Setting

Adventures of Huckleberry Finn

by

Mark Twain

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Adventures of Huckleberry Finn: Setting 1 key example

Definition of Setting
Setting is where and when a story or scene takes place. The where can be a real place like the city of New York, or it can be an imagined... read full definition
Setting is where and when a story or scene takes place. The where can be a real place like the city of New York, or... read full definition
Setting is where and when a story or scene takes place. The where can be a real place like the... read full definition
Setting
Explanation and Analysis:

The Adventures of Huckleberry Finn takes place along the Mississippi River in the American South, starting in a fictional town in Missouri and moving through Illinois, Kentucky, and Arkansas. Though Mark Twain wrote and published Huckleberry Finn in the 1880s—many years after the conclusion of the Civil War and the end of slavery—the novel takes place in the pre-Civil War era, sometime around the 1830s or 1840s, when slavery was still legal and “runaway” slaves (like the character Jim) were hunted down and persecuted.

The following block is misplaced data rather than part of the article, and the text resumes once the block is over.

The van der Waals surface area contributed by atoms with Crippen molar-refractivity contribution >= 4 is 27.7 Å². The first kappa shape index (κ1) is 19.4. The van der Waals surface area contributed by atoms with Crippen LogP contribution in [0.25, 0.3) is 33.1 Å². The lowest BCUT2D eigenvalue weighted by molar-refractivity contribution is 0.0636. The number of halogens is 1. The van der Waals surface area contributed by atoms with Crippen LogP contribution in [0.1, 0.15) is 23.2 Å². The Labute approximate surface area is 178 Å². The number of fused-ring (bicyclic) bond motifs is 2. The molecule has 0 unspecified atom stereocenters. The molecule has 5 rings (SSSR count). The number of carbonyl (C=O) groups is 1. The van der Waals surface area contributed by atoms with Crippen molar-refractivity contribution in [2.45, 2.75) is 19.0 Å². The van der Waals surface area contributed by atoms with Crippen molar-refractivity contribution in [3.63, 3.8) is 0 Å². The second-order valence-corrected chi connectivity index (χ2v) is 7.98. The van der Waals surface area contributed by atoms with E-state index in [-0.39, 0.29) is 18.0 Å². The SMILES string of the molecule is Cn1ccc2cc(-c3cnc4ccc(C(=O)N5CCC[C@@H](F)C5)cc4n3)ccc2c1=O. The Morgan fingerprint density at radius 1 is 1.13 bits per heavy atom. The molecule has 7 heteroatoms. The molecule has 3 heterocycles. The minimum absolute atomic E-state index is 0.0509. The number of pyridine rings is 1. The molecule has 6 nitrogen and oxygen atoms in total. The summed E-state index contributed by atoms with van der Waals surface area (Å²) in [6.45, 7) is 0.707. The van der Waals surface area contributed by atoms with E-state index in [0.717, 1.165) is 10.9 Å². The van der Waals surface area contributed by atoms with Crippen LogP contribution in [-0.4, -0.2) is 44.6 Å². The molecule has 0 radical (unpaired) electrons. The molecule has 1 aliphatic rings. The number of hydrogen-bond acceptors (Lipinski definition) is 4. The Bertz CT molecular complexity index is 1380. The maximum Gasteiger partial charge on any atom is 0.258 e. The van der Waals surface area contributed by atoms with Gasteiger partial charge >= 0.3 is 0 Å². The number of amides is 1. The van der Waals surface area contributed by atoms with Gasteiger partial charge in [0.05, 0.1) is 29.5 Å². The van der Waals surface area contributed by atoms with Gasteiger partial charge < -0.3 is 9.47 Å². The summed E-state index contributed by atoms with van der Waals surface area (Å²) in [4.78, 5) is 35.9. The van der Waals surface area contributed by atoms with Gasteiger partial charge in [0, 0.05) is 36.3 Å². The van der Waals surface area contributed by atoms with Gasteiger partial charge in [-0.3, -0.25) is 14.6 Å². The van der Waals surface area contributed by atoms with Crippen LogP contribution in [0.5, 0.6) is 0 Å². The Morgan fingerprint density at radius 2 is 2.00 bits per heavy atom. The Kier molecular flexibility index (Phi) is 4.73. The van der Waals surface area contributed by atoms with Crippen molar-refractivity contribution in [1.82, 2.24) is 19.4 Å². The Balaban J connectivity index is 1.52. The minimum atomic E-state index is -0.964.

Though Huck and Jim spend significant amounts of time on land, they spend the bulk of the novel on a raft on the Mississippi River, a large body of water that extends from Minnesota through the Gulf of Mexico. Existing outside of boundaries and borders, the river comes to represent freedom for both Huck (seeking to escape his abusive father, Pap) and Jim (seeking to escape slavery). At the same time, the natural world away from the oppressions of society presents its own challenges: loneliness, constant fear of being caught, unpredictable storms, and more.

Also important to the setting of the novel is the Second Great Awakening, a Protestant religious revival that Twain was critical of given the ways that, as he saw it, Christian “morality” did not amount to morality at all (given the overwhelming Southern Christian support for slavery). This skepticism about Christianity is evident in Huck and Jim's superstitions, as the book implies that their beliefs aren't any more irrational than Christian dogma.